Philip Capet II, King of France
Isabella of Hainault, Queen consort of France
Alfonzo VIII, King of Castile and Toledo
Eleanor Plantagenet Queen consort of Castile and Toledo
Louis Capet VIII, King of France
Blanche of Castile Queen of France
Louis Capet IX, King of France


Family Links

1. Margaret of Provence, Queen of France

Louis Capet IX, King of France 1

  • Born: 25 Apr 1214, Poissy, Yvelines, Île-de-France, France
  • Marriage (1): Margaret of Provence, Queen of France on 27 May 1234
  • Died: 25 Apr 1270, French Tunis, North Africa at age 56

  General Notes:

Louis IX (25 April 1214 \endash 25 August 1270), commonly known as Saint Louis, is the only King of France to be canonized in the Catholic Church. Louis was crowned in Reims at the age of 12, following the death of his father Louis VIII; his mother, Blanche of Castile, ruled the kingdom as regent until he reached maturity. During Louis' childhood, Blanche dealt with the opposition of rebellious vassals and obtained a definitive victory in the Albigensian Crusade which had started 20 years earlier.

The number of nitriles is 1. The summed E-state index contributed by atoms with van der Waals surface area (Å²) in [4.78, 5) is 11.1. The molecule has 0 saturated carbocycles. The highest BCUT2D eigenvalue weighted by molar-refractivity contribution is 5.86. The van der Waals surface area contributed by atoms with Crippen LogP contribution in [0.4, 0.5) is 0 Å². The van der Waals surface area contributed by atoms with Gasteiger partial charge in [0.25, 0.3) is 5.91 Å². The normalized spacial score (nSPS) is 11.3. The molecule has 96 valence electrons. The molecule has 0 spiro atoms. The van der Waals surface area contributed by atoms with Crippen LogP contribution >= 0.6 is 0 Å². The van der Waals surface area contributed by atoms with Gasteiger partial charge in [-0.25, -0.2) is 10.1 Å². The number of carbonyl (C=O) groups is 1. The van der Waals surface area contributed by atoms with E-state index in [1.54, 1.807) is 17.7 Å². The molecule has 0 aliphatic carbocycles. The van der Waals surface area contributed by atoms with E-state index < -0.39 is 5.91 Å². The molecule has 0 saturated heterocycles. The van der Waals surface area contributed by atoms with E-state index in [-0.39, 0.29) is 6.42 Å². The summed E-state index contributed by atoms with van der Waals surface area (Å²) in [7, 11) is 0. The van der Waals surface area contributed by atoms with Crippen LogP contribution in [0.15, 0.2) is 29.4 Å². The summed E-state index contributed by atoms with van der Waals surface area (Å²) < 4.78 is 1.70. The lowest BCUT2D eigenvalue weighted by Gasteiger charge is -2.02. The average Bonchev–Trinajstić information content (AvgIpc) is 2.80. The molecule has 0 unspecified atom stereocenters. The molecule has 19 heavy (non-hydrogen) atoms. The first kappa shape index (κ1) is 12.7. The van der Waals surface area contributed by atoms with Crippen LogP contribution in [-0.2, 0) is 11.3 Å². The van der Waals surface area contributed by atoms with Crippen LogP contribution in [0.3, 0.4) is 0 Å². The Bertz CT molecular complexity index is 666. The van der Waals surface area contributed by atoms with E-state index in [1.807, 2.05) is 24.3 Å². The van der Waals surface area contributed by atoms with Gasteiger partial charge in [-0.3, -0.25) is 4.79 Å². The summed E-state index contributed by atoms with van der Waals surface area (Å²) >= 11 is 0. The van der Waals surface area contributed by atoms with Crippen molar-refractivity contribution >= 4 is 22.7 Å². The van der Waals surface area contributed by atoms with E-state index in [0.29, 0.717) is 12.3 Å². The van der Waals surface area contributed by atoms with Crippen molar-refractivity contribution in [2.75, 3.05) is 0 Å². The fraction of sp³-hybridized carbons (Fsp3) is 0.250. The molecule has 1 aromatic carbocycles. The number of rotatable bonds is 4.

As an adult, Louis IX faced recurring conflicts with some of the most-powerful nobles, such as Hugh X of Lusignan and Peter of Dreux. Simultaneously, Henry III of England tried to restore his continental possessions, but was utterly defeated at the battle of Taillebourg. His reign saw the annexation of several provinces, notably parts of Aquitaine, Maine and Provence.

Louis IX was a reformer and developed French royal justice, in which the king was the supreme judge to whom anyone could appeal to seek the amendment of a judgment. He banned trials by ordeal, tried to prevent the private wars that were plaguing the country, and introduced the presumption of innocence in criminal procedure. To enforce the application of this new legal system, Louis IX created provosts and bailiffs.

Following a vow he made after a serious illness and confirmed after a miraculous cure, Louis IX took an active part in the Seventh and Eighth Crusades. He died from dysentery during the latter crusade, and was succeeded by his son Philip III.

Louis's actions were inspired by Christian zeal and Catholic devotion. He decided to severely punish blasphemy (for which he set the punishment to mutilation of the tongue and lips),[1] gambling, interest-bearing loans and prostitution. He spent exorbitant sums on presumed relics of Christ, for which he built the Sainte-Chapelle. He expanded the scope of the Inquisition and ordered the burning of Talmuds and other Jewish books. He is the only canonized king of France, and there are consequently many places named after him.

Louis married Margaret of Provence, Queen of France on 27 May 1234. (Margaret of Provence, Queen of France was born in 1221 in Provence-Alpes-Côte d'Azur, France and died on 20 Dec 1295 in Paris, France.)


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